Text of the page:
• The vice president of the U.S., who can nominate applicants to any academy except the Merchant Marine Academy.

For more information, contact your senator, representative, or the vice president.

How to Get Into the Coast Guard Academy

Submit an application directly. You don't need to be nominated.

Other Ways to Become a Military Officer

You can also earn an officer commission through:

Contact a recruiter for the Department of Defense service branch you are interested in to learn more about these programs:

For U.S. Coast Guard officer programs, contact Coast Guard Recruiting.

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Learn About the Military

Get a brief overview of the five service branches of the U.S. Armed Forces:

  • U.S. Air Force (USAF) 
  • U.S. Army (USA)
  • U.S. Coast Guard (USCG) 
  • U.S. Marine Corps (USMC)
  • U.S. Navy (USN) 

The Air Force is part of the Department of Defense (DOD). It’s responsible for aerial military operations, defending U.S. airspace and air bases, and building landing strips. The Air Force Space Command is under this branch. Service members are known as airmen. The reserve components are Air National Guard and Air Force Reserve.

The Army is part of the DOD and is the largest of the five military branches. It handles major ground combat missions, especially operations that are ongoing. The Army Special Forces unit is known as the Green Berets for its headgear. Service members are known as soldiers. The reserve components are Army Reserve and Army National Guard.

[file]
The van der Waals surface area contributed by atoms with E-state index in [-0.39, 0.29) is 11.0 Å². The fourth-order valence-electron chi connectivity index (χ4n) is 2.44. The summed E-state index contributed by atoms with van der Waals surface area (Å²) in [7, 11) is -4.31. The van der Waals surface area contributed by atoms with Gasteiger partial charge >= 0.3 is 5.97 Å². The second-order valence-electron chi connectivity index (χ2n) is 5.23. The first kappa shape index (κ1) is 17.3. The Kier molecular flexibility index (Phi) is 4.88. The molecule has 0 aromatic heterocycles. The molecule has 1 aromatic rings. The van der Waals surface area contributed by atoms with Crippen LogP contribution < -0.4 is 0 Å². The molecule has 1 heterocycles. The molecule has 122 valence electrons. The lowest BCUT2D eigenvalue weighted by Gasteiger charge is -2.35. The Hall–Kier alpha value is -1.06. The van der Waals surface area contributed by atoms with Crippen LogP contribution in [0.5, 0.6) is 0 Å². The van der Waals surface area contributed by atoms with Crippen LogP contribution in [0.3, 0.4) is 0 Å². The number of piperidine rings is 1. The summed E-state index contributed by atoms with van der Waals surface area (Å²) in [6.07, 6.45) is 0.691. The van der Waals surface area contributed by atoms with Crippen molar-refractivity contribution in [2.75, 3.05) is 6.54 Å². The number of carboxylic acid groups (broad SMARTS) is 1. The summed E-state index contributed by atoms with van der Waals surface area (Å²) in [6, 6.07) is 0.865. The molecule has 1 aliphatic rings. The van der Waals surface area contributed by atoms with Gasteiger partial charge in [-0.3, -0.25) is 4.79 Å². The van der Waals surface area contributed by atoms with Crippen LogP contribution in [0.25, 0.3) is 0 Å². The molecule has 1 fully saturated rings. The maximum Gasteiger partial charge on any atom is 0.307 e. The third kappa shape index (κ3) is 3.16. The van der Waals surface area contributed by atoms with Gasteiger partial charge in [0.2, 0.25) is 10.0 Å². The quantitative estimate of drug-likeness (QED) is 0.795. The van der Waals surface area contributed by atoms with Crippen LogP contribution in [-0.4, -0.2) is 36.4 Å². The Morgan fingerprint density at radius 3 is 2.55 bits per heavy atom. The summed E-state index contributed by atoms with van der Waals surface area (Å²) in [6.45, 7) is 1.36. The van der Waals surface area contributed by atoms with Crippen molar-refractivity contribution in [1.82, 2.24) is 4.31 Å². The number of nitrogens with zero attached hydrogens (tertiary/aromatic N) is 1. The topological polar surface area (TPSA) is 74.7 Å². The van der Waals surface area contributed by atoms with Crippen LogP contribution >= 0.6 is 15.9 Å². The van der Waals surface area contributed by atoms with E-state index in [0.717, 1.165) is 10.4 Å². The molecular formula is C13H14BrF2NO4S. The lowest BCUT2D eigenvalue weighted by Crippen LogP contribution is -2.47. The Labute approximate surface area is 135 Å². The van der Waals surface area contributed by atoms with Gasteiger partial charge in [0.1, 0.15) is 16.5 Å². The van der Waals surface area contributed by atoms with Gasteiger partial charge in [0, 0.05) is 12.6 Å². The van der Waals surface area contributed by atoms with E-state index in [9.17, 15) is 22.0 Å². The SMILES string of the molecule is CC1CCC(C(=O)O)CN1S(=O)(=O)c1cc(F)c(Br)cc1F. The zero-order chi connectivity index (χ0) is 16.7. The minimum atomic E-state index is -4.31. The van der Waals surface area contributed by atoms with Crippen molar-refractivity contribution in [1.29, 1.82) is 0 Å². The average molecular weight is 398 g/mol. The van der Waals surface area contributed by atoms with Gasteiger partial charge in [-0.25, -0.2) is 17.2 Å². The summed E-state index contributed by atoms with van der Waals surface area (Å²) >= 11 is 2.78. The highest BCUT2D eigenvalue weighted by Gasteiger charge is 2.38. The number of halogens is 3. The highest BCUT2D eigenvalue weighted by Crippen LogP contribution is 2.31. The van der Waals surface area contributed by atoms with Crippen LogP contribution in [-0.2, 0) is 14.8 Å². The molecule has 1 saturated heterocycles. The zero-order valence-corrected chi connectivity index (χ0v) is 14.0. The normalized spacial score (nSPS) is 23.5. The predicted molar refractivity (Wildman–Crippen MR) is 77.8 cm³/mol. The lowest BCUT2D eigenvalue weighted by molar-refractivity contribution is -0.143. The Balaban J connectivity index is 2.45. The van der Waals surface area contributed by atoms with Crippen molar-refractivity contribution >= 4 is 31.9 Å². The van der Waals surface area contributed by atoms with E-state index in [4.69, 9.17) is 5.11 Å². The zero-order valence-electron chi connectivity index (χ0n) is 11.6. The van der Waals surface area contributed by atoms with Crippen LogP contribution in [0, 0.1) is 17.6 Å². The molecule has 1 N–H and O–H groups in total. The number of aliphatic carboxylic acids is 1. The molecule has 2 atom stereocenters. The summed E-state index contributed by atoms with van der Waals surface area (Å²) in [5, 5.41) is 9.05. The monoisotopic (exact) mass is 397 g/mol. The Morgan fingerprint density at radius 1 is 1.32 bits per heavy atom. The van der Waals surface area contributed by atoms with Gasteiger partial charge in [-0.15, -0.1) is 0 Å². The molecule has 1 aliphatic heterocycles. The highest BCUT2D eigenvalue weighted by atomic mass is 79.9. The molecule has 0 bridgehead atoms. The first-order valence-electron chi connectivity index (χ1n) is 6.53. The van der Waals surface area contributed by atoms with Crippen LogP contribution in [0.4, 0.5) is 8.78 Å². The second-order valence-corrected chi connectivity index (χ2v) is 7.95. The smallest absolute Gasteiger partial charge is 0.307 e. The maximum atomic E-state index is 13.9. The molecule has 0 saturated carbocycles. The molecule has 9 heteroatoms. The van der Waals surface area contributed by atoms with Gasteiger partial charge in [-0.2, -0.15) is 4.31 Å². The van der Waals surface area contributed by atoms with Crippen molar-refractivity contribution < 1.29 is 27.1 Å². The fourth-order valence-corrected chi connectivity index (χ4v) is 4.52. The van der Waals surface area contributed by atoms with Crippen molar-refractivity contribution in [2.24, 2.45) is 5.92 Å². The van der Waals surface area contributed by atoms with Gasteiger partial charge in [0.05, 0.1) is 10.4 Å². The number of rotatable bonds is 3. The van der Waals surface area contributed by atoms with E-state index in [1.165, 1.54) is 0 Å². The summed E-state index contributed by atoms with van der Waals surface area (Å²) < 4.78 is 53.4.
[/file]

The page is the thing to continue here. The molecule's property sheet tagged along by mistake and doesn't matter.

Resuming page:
The Coast Guard is part of the Department of Homeland Security (DHS). It’s responsible for maritime law enforcement, including drug smuggling. It manages maritime search and rescue and marine environmental protection. It also secures ports, waterways, and the coasts. Service members are known as Coast Guardsmen, nicknamed Coasties. The reserve component is Coast Guard Reserve. 

The Marine Corps is part of the DOD. It provides land combat, sea-based, and air-ground operations support for the other branches during a mission. This branch also guards U.S. embassies around the world and the classified documents in those buildings. Marine Corps Special Operations Command (MARSOC) members are known as Raiders. All service members are referred to as Marines. The reserve component is Marine Corps Reserve.

The Navy is part of the DOD. It protects waterways (sea and ocean) outside of the Coast Guard’s jurisdiction. Navy warships provide the runways for aircraft to land and take off when at sea. Navy SEALs (sea, air, and land) are the special operations force for this branch. All service members are known as sailors. The reserve component is Navy Reserve. 

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Last Updated: November 05, 2018